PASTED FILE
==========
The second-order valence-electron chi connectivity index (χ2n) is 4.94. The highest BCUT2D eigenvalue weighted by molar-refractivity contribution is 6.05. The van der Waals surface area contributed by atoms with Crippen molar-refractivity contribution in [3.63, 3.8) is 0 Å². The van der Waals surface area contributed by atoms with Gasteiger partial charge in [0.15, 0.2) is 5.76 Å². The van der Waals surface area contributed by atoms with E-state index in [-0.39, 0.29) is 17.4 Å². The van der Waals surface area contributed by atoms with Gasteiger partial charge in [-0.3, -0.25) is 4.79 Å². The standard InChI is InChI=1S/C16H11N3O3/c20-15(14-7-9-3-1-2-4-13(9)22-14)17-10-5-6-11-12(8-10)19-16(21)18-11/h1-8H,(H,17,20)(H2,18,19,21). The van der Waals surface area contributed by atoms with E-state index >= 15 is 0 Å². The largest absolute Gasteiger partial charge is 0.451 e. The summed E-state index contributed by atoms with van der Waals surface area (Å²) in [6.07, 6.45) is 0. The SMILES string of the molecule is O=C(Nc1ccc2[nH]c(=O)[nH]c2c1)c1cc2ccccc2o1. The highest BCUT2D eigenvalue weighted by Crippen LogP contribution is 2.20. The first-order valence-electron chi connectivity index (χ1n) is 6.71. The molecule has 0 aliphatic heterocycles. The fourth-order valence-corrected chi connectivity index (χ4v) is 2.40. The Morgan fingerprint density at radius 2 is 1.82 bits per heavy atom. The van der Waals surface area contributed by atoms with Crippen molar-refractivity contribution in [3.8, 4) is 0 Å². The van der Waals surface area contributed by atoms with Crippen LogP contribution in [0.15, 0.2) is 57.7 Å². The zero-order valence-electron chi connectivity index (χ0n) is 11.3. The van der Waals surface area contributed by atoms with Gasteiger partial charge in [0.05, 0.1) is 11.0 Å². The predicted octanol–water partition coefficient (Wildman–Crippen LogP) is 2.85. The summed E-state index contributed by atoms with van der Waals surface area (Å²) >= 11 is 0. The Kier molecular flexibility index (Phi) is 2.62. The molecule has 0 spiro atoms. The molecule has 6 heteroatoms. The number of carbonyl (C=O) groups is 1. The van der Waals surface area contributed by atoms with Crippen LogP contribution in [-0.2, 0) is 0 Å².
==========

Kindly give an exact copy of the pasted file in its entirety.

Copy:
The second-order valence-electron chi connectivity index (χ2n) is 4.94. The highest BCUT2D eigenvalue weighted by molar-refractivity contribution is 6.05. The van der Waals surface area contributed by atoms with Crippen molar-refractivity contribution in [3.63, 3.8) is 0 Å². The van der Waals surface area contributed by atoms with Gasteiger partial charge in [0.15, 0.2) is 5.76 Å². The van der Waals surface area contributed by atoms with E-state index in [-0.39, 0.29) is 17.4 Å². The van der Waals surface area contributed by atoms with Gasteiger partial charge in [-0.3, -0.25) is 4.79 Å². The standard InChI is InChI=1S/C16H11N3O3/c20-15(14-7-9-3-1-2-4-13(9)22-14)17-10-5-6-11-12(8-10)19-16(21)18-11/h1-8H,(H,17,20)(H2,18,19,21). The van der Waals surface area contributed by atoms with E-state index >= 15 is 0 Å². The largest absolute Gasteiger partial charge is 0.451 e. The summed E-state index contributed by atoms with van der Waals surface area (Å²) in [6.07, 6.45) is 0. The SMILES string of the molecule is O=C(Nc1ccc2[nH]c(=O)[nH]c2c1)c1cc2ccccc2o1. The highest BCUT2D eigenvalue weighted by Crippen LogP contribution is 2.20. The first-order valence-electron chi connectivity index (χ1n) is 6.71. The molecule has 0 aliphatic heterocycles. The fourth-order valence-corrected chi connectivity index (χ4v) is 2.40. The Morgan fingerprint density at radius 2 is 1.82 bits per heavy atom. The van der Waals surface area contributed by atoms with Crippen molar-refractivity contribution in [3.8, 4) is 0 Å². The van der Waals surface area contributed by atoms with Crippen LogP contribution in [0.15, 0.2) is 57.7 Å². The zero-order valence-electron chi connectivity index (χ0n) is 11.3. The van der Waals surface area contributed by atoms with Gasteiger partial charge in [0.05, 0.1) is 11.0 Å². The predicted octanol–water partition coefficient (Wildman–Crippen LogP) is 2.85. The summed E-state index contributed by atoms with van der Waals surface area (Å²) >= 11 is 0. The Kier molecular flexibility index (Phi) is 2.62. The molecule has 0 spiro atoms. The molecule has 6 heteroatoms. The number of carbonyl (C=O) groups is 1. The van der Waals surface area contributed by atoms with Crippen LogP contribution in [-0.2, 0) is 0 Å².